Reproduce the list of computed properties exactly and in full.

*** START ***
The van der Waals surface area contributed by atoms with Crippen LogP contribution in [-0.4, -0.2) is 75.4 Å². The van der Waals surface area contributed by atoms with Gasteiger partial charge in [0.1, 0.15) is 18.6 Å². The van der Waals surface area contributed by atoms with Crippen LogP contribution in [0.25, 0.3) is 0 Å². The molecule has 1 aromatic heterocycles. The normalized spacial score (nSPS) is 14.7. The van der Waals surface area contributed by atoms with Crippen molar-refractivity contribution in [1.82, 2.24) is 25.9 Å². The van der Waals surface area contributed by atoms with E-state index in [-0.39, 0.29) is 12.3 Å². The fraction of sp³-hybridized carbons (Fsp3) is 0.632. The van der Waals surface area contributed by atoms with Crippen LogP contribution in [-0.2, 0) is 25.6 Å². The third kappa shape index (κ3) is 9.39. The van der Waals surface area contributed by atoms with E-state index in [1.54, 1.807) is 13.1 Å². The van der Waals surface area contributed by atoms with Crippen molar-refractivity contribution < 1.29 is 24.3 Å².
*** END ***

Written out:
The van der Waals surface area contributed by atoms with Crippen LogP contribution in [-0.4, -0.2) is 75.4 Å². The van der Waals surface area contributed by atoms with Gasteiger partial charge in [0.1, 0.15) is 18.6 Å². The van der Waals surface area contributed by atoms with Crippen LogP contribution in [0.25, 0.3) is 0 Å². The molecule has 1 aromatic heterocycles. The normalized spacial score (nSPS) is 14.7. The van der Waals surface area contributed by atoms with Crippen molar-refractivity contribution in [1.82, 2.24) is 25.9 Å². The van der Waals surface area contributed by atoms with E-state index in [-0.39, 0.29) is 12.3 Å². The fraction of sp³-hybridized carbons (Fsp3) is 0.632. The van der Waals surface area contributed by atoms with Crippen LogP contribution in [-0.2, 0) is 25.6 Å². The third kappa shape index (κ3) is 9.39. The van der Waals surface area contributed by atoms with E-state index in [1.54, 1.807) is 13.1 Å². The van der Waals surface area contributed by atoms with Crippen molar-refractivity contribution < 1.29 is 24.3 Å².